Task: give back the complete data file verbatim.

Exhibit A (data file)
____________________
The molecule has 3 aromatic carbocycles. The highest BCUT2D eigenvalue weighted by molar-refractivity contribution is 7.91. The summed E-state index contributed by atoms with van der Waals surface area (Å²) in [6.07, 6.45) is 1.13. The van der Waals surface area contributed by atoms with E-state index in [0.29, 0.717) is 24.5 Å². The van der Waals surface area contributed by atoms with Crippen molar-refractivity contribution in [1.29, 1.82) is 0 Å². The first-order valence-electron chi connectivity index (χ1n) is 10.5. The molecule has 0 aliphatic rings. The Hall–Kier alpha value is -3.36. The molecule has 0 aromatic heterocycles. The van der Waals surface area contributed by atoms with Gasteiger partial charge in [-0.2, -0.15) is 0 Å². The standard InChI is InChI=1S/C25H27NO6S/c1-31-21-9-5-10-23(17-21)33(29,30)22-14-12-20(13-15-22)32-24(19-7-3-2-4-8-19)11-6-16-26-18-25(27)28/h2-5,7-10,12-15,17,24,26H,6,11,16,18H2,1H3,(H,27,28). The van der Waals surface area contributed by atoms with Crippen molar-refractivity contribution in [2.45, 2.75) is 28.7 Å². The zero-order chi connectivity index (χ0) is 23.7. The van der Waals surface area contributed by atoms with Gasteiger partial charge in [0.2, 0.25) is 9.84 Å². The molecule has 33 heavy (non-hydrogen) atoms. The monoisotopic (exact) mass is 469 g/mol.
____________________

The molecule has 3 aromatic carbocycles. The highest BCUT2D eigenvalue weighted by molar-refractivity contribution is 7.91. The summed E-state index contributed by atoms with van der Waals surface area (Å²) in [6.07, 6.45) is 1.13. The van der Waals surface area contributed by atoms with E-state index in [0.29, 0.717) is 24.5 Å². The van der Waals surface area contributed by atoms with Crippen molar-refractivity contribution in [1.29, 1.82) is 0 Å². The first-order valence-electron chi connectivity index (χ1n) is 10.5. The molecule has 0 aliphatic rings. The Hall–Kier alpha value is -3.36. The molecule has 0 aromatic heterocycles. The van der Waals surface area contributed by atoms with Gasteiger partial charge in [-0.2, -0.15) is 0 Å². The standard InChI is InChI=1S/C25H27NO6S/c1-31-21-9-5-10-23(17-21)33(29,30)22-14-12-20(13-15-22)32-24(19-7-3-2-4-8-19)11-6-16-26-18-25(27)28/h2-5,7-10,12-15,17,24,26H,6,11,16,18H2,1H3,(H,27,28). The van der Waals surface area contributed by atoms with Crippen molar-refractivity contribution in [2.45, 2.75) is 28.7 Å². The zero-order chi connectivity index (χ0) is 23.7. The van der Waals surface area contributed by atoms with Gasteiger partial charge in [0.2, 0.25) is 9.84 Å². The molecule has 33 heavy (non-hydrogen) atoms. The monoisotopic (exact) mass is 469 g/mol.